Although only a preferred embodiment of the invention has been specifically illustrated and described herein, it is to be understood that minor variations may be made in the packaging apparatus and method without departing from the spirit and scope of the invention as defined in the appended claims.

I claim:

1. An apparatus for filling a container of the type having at least one wall portion capable of permitting free gaseous fioW therethroug-h while preventing the flow of a flowable solid product, said apparatus comprising a filler including an inlet, an outlet and a pocket, means for sealing a carton to said outlet in communication therewith, means for sequentially placing said pocket in communication with said inlet for communication with a product supply source and with said outlet for communication with a container, first flow means for producing a differential pressure between said inlet and said pocket in communication with said inlet to fill said pocket with a product, and second flow means for producing a differential pressure between said pocket and said outlet when said pocket is in communication with said outlet to effect product flow from said pocket into a carton.

2. The apparatus of claim 1 wherein said second fiow means includes means for drawing a vacuum within a container being filled.

3. The apparatus of claim 1 wherein said first flow means includes means for drawing a vacuum in said pocket, and said second flow means includes means for drawing a vacuum within a container being filled.

4. The apparatus of claim 1 wherein said second flow means includes means for drawing a vacuum within a container being filled and means for venting said pocket.

5. The apparatus of claim 1 wherein there is associated with said filler at said outlet, a container supporting shroud including a base and said second fiow means being carried by said shroud base.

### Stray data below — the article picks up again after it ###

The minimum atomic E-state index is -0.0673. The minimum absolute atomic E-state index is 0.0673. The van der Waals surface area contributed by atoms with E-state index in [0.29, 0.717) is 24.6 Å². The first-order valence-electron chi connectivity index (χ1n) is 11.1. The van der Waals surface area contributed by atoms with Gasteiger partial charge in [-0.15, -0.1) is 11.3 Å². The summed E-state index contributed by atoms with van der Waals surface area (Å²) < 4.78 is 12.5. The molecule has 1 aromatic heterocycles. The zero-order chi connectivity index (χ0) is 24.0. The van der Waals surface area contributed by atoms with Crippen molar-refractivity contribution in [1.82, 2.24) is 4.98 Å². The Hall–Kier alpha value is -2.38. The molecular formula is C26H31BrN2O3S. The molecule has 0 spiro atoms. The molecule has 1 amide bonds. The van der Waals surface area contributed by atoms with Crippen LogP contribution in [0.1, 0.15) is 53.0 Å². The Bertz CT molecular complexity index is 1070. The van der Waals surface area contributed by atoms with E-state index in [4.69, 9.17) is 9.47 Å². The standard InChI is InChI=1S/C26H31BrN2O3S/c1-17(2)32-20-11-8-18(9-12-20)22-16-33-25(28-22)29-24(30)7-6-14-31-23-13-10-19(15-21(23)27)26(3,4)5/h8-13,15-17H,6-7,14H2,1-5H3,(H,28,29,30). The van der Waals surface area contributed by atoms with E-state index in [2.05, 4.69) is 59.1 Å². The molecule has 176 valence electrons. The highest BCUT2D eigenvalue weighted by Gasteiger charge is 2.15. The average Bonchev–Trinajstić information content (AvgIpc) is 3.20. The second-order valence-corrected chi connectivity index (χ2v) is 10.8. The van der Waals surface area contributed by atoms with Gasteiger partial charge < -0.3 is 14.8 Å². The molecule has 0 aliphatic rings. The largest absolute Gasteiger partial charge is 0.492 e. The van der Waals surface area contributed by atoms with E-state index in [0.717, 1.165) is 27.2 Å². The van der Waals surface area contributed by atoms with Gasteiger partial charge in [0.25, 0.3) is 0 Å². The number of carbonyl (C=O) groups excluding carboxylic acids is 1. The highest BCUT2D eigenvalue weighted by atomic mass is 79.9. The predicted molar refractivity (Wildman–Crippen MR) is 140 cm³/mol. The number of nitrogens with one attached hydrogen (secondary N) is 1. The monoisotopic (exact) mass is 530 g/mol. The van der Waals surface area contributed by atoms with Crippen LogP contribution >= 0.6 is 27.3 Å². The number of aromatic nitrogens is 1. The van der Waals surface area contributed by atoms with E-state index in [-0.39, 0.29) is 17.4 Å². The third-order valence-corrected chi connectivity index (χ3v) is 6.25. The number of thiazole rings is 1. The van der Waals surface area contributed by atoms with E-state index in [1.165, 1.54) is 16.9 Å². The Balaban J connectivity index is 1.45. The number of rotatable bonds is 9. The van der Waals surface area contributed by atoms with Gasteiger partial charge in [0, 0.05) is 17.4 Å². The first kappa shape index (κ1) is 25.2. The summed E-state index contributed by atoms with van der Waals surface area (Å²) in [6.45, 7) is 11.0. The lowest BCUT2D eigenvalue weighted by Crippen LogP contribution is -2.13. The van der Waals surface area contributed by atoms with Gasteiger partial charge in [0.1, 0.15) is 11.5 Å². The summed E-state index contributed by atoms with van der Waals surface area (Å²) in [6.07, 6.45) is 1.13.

6. The apparatus of claim 1 wherein there is associated with said filler at said outlet, a container supporting shroud including a separate base and a split body, said base having means for positioning a porous wall portion and means for effecting the heat sealing of a porous wall portion to a container.

7. The apparatus of claim 1 wherein the path of movement of said pocket relative to said outlet is spaced from said means for sealing a carton to said outlet whereby a carton may be filled to limited overflowing in accordance with the capacity of the space Within said outlet between said pocket and a carton.

8. The apparatus of claim 1 wherein there is associated with said filler at said outlet, a container supporting shroud including a separate base and a split body, said base having means for positioning a porous wall portion.

9. The apparatus of claim 1 wherein said second flow means includes means for drawing a vacuum within a container being filled through the bottom of the container.

10. A packaging apparatus comprising a filler, a plurality of container receiving shrouds mounted for step-bystep movement along an endless path and for sequential presentation to said filler, each shroud being particularly constructed for receiving a carton having open upper and lower ends, said shroud including separable base and body members, said base having means for positioning a filter panel for closing the lower end of a carton, and said body having means for positioning a carton in alignment with a filter panel.